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Ben Bernanke gets a new gig

Ben Bernanke, the former Federal Reserve chief, will become a senior adviser to Citadel Investment Group, a $25 billion hedge fund. Bernanke handed the reins of of the US central bank to Janet Yellen last year.

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    Former US Federal Reserve Chairman Ben Bernanke speaks during a panel discussion on financial crises at the International Monetary Fund (IMF) Jacques Polak Annual Research Conference in Washington. has agreed to become a senior adviser to Citadel Investment Group, a $25 billion hedge fund founded by billionaire investor Kenneth Griffin, the New York Times reported on Thursday, April 16, 2015.
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 Ben Bernanke, former chairman of the U.S. Federal Reserve, has agreed to become a senior adviser to Citadel Investment Group, a $25 billion hedge fund founded by billionaire investor Kenneth Griffin, the New York Times reported on Thursday.

Bernanke, who handed the reins of the U.S. central bank to Janet Yellen last year, will advise Citadel's investment committees on global economic and financial issues and meet the fund's investors, the newspaper said. (http://nyti.ms/1Oh5f4A)

Reuters was not immediately able to reach Citadel or Bernanke for comment outside regular U.S. business hours.

Big-name hedge funds are making a habit of hiring former central bankers and other government officials as their funds grow in size and scope.

Bernanke's predecessor, Alan Greenspan, joined hedge fund Paulson & Co as adviser in 2008. Jeremy Stein, a Federal Reserve Board governor for two years, joined hedge fund BlueMountain as a consultant last month.

Bernanke told the New York Times that he was sensitive to public anxiety about the "revolving door" between Wall Street and Washington.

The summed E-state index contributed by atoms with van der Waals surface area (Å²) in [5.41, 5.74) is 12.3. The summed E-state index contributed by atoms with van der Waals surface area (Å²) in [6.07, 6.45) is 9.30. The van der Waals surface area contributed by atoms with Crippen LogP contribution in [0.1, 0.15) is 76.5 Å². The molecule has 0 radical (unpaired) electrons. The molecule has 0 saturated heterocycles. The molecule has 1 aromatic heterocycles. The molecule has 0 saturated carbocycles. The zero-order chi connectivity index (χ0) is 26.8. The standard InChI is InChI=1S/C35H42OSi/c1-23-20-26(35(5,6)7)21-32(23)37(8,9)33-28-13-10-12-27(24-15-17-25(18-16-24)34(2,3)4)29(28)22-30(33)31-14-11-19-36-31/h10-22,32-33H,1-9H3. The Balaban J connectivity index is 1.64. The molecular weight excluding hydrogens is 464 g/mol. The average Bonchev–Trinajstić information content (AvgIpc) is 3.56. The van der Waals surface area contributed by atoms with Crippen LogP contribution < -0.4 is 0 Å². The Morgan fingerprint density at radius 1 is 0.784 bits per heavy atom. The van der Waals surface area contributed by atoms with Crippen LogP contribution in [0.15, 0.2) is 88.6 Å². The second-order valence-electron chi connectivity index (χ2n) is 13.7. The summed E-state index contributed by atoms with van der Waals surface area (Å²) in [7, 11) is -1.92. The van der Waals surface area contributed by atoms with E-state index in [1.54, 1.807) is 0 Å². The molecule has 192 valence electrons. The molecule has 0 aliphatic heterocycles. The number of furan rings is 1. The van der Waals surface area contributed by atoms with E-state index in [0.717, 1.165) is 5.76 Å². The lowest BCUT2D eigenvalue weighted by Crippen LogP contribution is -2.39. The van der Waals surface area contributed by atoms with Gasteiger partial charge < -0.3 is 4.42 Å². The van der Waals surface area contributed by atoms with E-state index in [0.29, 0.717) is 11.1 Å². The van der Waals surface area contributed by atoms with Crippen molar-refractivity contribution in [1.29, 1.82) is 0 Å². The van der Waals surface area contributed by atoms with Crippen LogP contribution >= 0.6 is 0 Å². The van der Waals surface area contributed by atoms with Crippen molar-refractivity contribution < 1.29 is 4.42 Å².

He chose Citadel, in part, because the fund is not regulated by the Federal Reserve and his role would not involve any lobbying. Bernanke told the newspaper that he had declined offers from banks.

Chicago-based Citadel, founded in 1990, is a multi-strategy hedge fund and ranks as one of the industry's biggest.Bernanke will receive an annual fee, which he did not disclose, but will neither own a stake nor receive a bonus based on the fund's performance.

His arrangement with Citadel is not exclusive and he could take on other consulting roles, the New York Timesreported.

Bernanke's eight-year stint as Federal Reserve chairman was marked by the financial crisis and a frustratingly slow recovery that prompted him to drive rates to near zero and launch three rounds of bond purchases to stimulate the U.S. economy.

In his introductory post last month on a new blog hosted by Brookings Institution, Bernanke wrote: "Now that I'm a civilian again, I can once more comment on economic and financial issues without my words being put under the microscope by Fed watchers."

Bernanke will remain a full-time fellow at the Brookings Institution. (Reporting by Supriya Kurane in Bengaluru; Editing by Anupama Dwivedi and Robin Paxton)

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